Learn about the tools and tool options in Paint Shop Pro 8, including, how to select colors, gradients and patterns. Reuse of materials is also covered. (From the book, Paint Shop Pro 8, by Jennifer Fulton, Sams, 2004, ISBN: 0672323893.)
Working with Tools in Paint Shop Pro 8 - Size Tool Option, Hardness Value and More (Page 7 of 16 )
The Size tool option, when available, controls the size of the tool and, of course, the size of the tool's effect on an image. For example, after choosing the Paint Brush tool, you can select a small brush to do fine work on an image or a large brush to make sweeping changes.
Tip - The size you select is based on pixels and not inches or some other measurement.
The Hardness value determines the softness of the tool you select. If you choose the Paint Brush tool for example, and set the Hardness value to 100, you'll create a very sharp-edged stroke of color. If you reduce the Hardness value to 20, you'll produce a very fuzzy, soft-edged stroke.
If you imagine your painting tool as though it were a guy walking along a sidewalk, casting seeds for the birds with each step, you can imagine the Step option as a way to increase the distance between casts. As you move a painting tool along your image, the Step value determines the amount of space (not time) between points at which the tool dispenses paint.
Tip - If you increase the Step value and make the steps far apart, when you drag with the tool, you'll get breaks where the tool has no effect. Make the steps smaller, and you'll get more of a continuous line of effect wherever you drag.
The Density tool option controls the concentration of material on a tool's brush tip. For example, when you're using the Paint Brush tool, the Density setting controls the concentration of paint pixels; the higher the density, the more paint pixels, and thus, the more paint that's delivered each time the brush tip hits the image. Change the Density to a low number to paint with speckles of paint.
The Thickness value controls the width of a tool's brush tip. If you select a round brush, for example, and then change the Thickness value to a high number, you'll get an oval brush tip that's wider than it is tall. Change the Thickness value to a low number, and you'll get an oval tip that's taller than it is wide.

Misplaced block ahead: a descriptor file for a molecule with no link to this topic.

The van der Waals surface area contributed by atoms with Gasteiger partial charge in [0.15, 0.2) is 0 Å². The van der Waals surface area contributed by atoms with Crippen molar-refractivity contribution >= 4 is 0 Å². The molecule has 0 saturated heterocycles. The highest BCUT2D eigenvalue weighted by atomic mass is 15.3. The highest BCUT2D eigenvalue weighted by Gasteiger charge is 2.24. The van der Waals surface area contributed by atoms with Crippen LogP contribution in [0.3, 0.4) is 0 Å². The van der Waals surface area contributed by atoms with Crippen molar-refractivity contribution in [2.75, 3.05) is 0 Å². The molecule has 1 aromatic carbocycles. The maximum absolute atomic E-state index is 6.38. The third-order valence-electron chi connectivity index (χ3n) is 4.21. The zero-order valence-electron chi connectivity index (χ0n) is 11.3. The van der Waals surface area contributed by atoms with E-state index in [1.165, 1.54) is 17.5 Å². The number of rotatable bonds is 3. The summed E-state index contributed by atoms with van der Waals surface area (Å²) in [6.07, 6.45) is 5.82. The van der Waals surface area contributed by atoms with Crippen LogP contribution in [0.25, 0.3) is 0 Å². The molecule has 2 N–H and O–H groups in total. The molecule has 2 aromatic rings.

The Rotation tool option controls the angle of a tool's brush tip. Naturally, you should use this option only when you've chosen a brush tip that's not perfectly round or square. You can rotate a tip 360 degrees; the tip rotates clockwise. Thus, a value from 1 to 180 rotates the tip to the right; a value from 181 to 359 rotates the tip to the left.
Tip - To simulate a calligraphy pen with the Paint Brush tool, choose a square brush tip with Thickness set to 25 and Rotation set to 30.
When a tool has to evaluate the characteristics of a pixel to determine whether the pixel can be affected by the tool, the Sample Merged option instructs it to evaluate the pixels from all layers of an image, rather than just the current layer. This option applies only to images that contain more than one layer. For example, if you use the Sample Merged option with the Magic Wand selection tool, you can select pixels based on how they look when blended together in the final image, and not by the actual characteristics of the pixels on the current layer.
The Anti-alias option is used with the vector drawing tools, the selection tools, and the Text tool to smooth the appearance of curves and diagonal lines. With the Text tool, for example, the Anti-alias option adds partially opaque pixels along curves to soften the stair-step effect seen in raster text. With a selection tool, the Anti-alias option softens the edge of a selection, creating a gentler curve to the selection.
The Continuous option is applicable only to the painting tools, such as the Paint Brush, Clone Brush, Dodge Brush, and Lighten/Darken Brush. When the Continuous option is on, you can click and drag over pixels as many times as you want, but the effect caused by the tool is applied to those pixels only once. For example, if you drag the Paint Brush over an area and then drag it again over a neighboring area while slightly overlapping the two areas, the overlapped pixels are only the same color as the nonoverlapped pixels—not twice as dark.
Tip - Using the Continuous option helps you avoid the stripes you might ordinarily see when overlapping your strokes with a painting tool.
Although these are by no means all the options you might find associated with a particular tool, they are the more common ones. Other options will be explained along the way as you learn to use a particular tool to accomplish some task.
This chapter is from Paint Shop Pro 8, by Jennifer Fulton, (Sams, 2004, ISBN: 0672323893). Check it out at your favorite bookstore today.